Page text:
Initiate probe against CJI: CJAR

CJAR levels four charges of 'misconduct' against chief justice Dipak Misra

GN Bureau | January 17, 2018


#J Chelameswar   #Prashant Bhushan   #CJAR   #Dipak Misra   #chief justice   #Supreme Court   #R Gogoi   #MB Lokur   #K Joseph  
Illustration: Ashish Asthana
Illustration: Ashish Asthana

The Campaign for judicial accountability and judicial reforms (CJAR) has written to five senior supreme court judges over alleged misconduct by chief justice of India Dipak Misra. 

The CJAR has appealed to the judges -- justices J Chelameswar, R Gogoi, MB Lokur, K  Joseph, AK Sikri -- to conduct an inquiry under the 'in-house procedure for investigating complaints against judges of the high courts and the supreme court’, which is an official procedure laid out for internal enquiries against all judges of the higher judiciary, excluding the CJI.   
   
Senior supreme court lawyer Prashant Bhushan, a member of the CJAR's executive committee, in a press conference, said that there are four major grounds highlighting alleged misconduct by CJI Misra. 
 
He said that first and foremost is the case related to Prasad Education Trust, wherein CBI is probing a graft involving judges in higher judiciary. 
 
“The facts and circumstances relating to the Prasad Education Trust case, show prima facie evidence the chief justice of India, justice Dipak Misra may have been involved in the conspiracy of paying illegal gratification in the case, which at least warrants a thorough investigation,” the CJAR said in its complaint.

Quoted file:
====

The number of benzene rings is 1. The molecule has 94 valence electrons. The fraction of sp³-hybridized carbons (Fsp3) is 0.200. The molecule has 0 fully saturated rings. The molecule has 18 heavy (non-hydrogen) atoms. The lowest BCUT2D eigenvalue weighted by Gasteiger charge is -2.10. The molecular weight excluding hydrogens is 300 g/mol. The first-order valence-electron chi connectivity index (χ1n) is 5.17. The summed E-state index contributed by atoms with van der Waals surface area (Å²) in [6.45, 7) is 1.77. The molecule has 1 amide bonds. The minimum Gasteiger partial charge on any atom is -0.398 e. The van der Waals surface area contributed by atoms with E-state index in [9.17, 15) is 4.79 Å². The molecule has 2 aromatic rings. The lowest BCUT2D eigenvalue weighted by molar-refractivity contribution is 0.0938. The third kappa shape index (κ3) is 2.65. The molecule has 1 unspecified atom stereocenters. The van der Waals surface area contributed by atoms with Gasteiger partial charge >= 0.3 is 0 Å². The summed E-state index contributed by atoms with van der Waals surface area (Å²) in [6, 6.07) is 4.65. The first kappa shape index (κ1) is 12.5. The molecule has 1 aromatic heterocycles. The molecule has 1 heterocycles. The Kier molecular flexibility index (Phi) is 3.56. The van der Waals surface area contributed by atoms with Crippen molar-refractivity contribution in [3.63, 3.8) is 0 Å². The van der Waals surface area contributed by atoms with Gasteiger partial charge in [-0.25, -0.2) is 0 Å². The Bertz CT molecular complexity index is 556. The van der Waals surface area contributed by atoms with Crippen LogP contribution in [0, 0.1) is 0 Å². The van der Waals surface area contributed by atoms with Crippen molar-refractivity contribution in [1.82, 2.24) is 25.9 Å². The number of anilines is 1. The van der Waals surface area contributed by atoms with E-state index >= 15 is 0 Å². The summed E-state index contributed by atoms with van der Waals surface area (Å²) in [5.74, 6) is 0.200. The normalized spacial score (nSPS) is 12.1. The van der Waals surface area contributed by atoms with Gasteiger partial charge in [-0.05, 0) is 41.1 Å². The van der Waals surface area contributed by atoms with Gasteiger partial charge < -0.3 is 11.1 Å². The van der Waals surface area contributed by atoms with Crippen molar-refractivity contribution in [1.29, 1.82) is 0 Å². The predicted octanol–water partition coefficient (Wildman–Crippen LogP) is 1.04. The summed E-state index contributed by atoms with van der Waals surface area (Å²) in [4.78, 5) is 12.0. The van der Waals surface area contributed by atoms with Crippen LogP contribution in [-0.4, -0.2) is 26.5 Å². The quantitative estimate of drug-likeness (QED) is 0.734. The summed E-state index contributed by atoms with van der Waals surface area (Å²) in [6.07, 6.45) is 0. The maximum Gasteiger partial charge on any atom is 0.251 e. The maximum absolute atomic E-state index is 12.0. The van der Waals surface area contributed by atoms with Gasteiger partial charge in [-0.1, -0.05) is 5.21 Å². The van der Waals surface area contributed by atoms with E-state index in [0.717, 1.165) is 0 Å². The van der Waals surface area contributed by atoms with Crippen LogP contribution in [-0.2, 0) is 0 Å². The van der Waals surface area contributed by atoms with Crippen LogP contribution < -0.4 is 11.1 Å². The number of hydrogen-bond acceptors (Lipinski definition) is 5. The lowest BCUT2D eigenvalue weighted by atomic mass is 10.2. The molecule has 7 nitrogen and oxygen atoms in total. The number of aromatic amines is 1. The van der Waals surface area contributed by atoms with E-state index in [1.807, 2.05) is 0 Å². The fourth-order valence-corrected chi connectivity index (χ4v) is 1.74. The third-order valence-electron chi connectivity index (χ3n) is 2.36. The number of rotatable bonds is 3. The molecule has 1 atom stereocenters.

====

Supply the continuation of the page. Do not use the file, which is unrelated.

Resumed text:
Second, the CJI has dealt with the administrative and judicial sides of a writ petition which sought an investigation in a case in which justice Misra himself is likely to be within the scope of investigation as he presided over benches which dealt with this case and passed orders in the care of Prasad Education Trust, and this violated the first principle of code of conduct for judges, the CJAR said.
 
The third charge relates to antedating of an administrative order dated November 6, 2017, which, the CJAR said, amounts to a serious act of forgery / fabrication.
 
The civil society organisation said that “the CJI acquired land while he was an advocate, by giving an affidavit that was found to be false and despite the orders of the ADM cancelling the allotment in 1985, surrendered the said land only in 2012 after he was elevated to the supreme court”.  
 
According to the ‘in house procedure’, complaints against SC judges are sent to the CJI, who then depending in the merit of the case, decide to constitute a committee of three judges of the SC to examine. 
 
“Though this procedure is silent with respect to complaints against CJI himself, it is obvious that complaints against the CJI cannot be examined by the chief justice himself and therefore must be examined by the next judge in seniority or by a collegium of senior judges,” the CJAR said, citing previous judgements of the SC including ‘K Veeraswami v UOI and other (1991 SCC (3) 655)’, ‘Addl District & Session Judge ‘X’ v High Court of MP (2015 4 SCC 91’.
 
The CJAR also made public transcripts of telephonic conversation between retired Odisha high court judge IM Qudussi, middleman Vishwanath Agarwala and BP Yadav of the Prasad Education Trust taped by the CBI. 
 
The complaint copy can be accessed here
 

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